Posted by: Ken Harthun
Attack Surface, Critical update, insecure, Linux, Opinion, Security, Vulnerabilities
Linux proponents often gloat over the seeming lack of security vulnerabilities in the Linux kernel when compared to Microsoft Windows; Windows proponents counter saying that Linux is just enjoying “security through obscurity.” Seems the Windows people may be justified to some degree as reports of a Linux vulnerability puts most versions of the Linux kernel built in the last eight years at risk of complete takeover.
According to The Register, “The bug involves the way kernel-level routines such as sock_sendpage react when they are left unimplemented. Instead of linking to a corresponding placeholder, (for example, sock_no_accept), the function pointer is left uninitialized. Sock_sendpage doesn’t always validate the pointer before dereferencing it, leaving the OS open to local privilege escalation that can completely compromise the underlying machine.” This means that it’s trivial for an attacker to put code in the first page and that code will get executed with kernel privileges. You can read a full rundown of the vulnerability at the CR0 Blog.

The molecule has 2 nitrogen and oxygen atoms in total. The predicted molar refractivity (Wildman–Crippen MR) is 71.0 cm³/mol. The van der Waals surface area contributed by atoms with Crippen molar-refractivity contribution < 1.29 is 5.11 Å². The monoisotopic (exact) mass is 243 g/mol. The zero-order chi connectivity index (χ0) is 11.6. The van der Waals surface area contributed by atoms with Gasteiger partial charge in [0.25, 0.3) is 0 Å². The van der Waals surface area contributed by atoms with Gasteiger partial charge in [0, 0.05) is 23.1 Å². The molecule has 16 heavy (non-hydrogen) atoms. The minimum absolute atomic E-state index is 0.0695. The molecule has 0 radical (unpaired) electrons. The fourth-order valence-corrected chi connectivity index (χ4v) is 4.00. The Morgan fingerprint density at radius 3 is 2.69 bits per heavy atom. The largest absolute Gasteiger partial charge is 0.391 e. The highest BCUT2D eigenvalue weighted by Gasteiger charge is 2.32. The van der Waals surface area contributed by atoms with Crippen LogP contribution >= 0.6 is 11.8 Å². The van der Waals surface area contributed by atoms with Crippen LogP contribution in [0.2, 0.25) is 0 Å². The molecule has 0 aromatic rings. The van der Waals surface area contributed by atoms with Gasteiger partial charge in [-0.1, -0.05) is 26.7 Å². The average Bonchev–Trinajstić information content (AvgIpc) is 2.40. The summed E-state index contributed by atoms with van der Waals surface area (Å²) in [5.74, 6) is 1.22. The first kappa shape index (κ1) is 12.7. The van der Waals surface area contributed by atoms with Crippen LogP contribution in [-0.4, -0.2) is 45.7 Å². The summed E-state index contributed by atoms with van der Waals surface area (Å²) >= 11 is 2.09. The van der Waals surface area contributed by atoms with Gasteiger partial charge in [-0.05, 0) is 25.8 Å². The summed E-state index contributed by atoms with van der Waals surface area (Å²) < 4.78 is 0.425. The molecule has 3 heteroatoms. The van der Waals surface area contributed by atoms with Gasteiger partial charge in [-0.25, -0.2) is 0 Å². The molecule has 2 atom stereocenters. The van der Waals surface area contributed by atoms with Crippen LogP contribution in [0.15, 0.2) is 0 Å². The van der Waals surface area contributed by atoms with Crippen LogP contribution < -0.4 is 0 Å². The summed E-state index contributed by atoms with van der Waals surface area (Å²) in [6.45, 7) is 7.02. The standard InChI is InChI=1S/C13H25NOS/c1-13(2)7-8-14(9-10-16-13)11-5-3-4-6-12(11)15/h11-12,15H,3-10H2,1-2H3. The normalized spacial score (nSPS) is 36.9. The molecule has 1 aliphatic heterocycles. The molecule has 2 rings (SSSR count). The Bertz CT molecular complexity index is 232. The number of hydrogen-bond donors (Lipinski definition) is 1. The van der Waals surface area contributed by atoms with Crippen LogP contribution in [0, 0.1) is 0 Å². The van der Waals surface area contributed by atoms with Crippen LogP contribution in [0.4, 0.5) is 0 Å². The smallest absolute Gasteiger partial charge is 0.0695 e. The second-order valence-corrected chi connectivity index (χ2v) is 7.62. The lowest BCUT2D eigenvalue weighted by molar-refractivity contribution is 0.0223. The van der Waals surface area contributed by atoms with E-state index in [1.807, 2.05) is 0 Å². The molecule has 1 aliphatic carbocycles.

All Linux kernel 2.4 and 2.6 versions since May 2001 are affected. The vulnerability has been patched, but “this is the second time in less than a month that a serious security vulnerability has been reported in the Linux kernel. In mid July, a researcher alerted Linux developers to a separate "NULL pointer dereference" bug that put newer versions at risk of complete compromise,” according to The Register.
There’s no question that Microsoft has ongoing security issues; it’s no surprise that Linux is beginning to show the same. The only difference lies in the attack surface; Microsoft is still the biggest target. As Linux continues to gain market share, however, we’ll be seeing more researchers focusing their attention on the Open Source OS; as they do, they’ll find more and more vulnerabilities there, too.
There’s a technology called “secure coding” that still hasn’t been fully developed, much less implemented on a grand scale; until programmers fully get this concept, we’re saddled with insecure OS’s and applications.